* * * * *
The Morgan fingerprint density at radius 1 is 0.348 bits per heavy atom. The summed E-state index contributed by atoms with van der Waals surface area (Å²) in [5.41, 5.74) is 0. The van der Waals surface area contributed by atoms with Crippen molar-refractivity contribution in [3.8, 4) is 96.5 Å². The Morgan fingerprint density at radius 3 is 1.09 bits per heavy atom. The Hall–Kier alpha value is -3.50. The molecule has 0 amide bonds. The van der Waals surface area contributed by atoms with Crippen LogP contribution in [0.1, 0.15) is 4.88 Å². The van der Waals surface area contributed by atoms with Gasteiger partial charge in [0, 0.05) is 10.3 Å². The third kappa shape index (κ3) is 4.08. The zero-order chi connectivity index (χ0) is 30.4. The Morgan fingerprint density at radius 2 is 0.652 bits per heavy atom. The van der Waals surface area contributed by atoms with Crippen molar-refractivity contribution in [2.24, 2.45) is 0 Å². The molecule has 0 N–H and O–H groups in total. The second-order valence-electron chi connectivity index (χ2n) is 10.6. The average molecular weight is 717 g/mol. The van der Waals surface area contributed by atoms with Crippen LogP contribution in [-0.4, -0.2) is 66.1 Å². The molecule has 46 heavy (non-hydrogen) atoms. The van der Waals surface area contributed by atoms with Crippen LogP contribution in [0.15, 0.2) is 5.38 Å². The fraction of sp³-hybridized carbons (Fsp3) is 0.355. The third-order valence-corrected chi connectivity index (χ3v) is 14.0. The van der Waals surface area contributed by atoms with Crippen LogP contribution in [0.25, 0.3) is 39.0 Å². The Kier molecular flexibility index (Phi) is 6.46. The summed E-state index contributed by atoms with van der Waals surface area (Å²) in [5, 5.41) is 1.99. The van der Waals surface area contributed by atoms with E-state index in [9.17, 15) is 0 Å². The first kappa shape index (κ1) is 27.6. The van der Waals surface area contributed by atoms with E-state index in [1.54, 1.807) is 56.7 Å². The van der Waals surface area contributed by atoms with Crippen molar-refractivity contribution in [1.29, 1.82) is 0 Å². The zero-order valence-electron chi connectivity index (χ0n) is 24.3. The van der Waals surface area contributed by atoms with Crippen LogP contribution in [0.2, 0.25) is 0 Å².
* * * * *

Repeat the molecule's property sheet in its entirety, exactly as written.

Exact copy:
The Morgan fingerprint density at radius 1 is 0.348 bits per heavy atom. The summed E-state index contributed by atoms with van der Waals surface area (Å²) in [5.41, 5.74) is 0. The van der Waals surface area contributed by atoms with Crippen molar-refractivity contribution in [3.8, 4) is 96.5 Å². The Morgan fingerprint density at radius 3 is 1.09 bits per heavy atom. The Hall–Kier alpha value is -3.50. The molecule has 0 amide bonds. The van der Waals surface area contributed by atoms with Crippen LogP contribution in [0.1, 0.15) is 4.88 Å². The van der Waals surface area contributed by atoms with Gasteiger partial charge in [0, 0.05) is 10.3 Å². The third kappa shape index (κ3) is 4.08. The zero-order chi connectivity index (χ0) is 30.4. The Morgan fingerprint density at radius 2 is 0.652 bits per heavy atom. The van der Waals surface area contributed by atoms with Crippen molar-refractivity contribution in [2.24, 2.45) is 0 Å². The molecule has 0 N–H and O–H groups in total. The second-order valence-electron chi connectivity index (χ2n) is 10.6. The average molecular weight is 717 g/mol. The van der Waals surface area contributed by atoms with Crippen LogP contribution in [-0.4, -0.2) is 66.1 Å². The molecule has 46 heavy (non-hydrogen) atoms. The van der Waals surface area contributed by atoms with Crippen LogP contribution in [0.15, 0.2) is 5.38 Å². The fraction of sp³-hybridized carbons (Fsp3) is 0.355. The third-order valence-corrected chi connectivity index (χ3v) is 14.0. The van der Waals surface area contributed by atoms with Crippen LogP contribution in [0.25, 0.3) is 39.0 Å². The Kier molecular flexibility index (Phi) is 6.46. The summed E-state index contributed by atoms with van der Waals surface area (Å²) in [5, 5.41) is 1.99. The van der Waals surface area contributed by atoms with E-state index in [9.17, 15) is 0 Å². The first kappa shape index (κ1) is 27.6. The van der Waals surface area contributed by atoms with E-state index in [1.54, 1.807) is 56.7 Å². The van der Waals surface area contributed by atoms with Crippen molar-refractivity contribution in [1.29, 1.82) is 0 Å². The zero-order valence-electron chi connectivity index (χ0n) is 24.3. The van der Waals surface area contributed by atoms with Crippen LogP contribution in [0.2, 0.25) is 0 Å².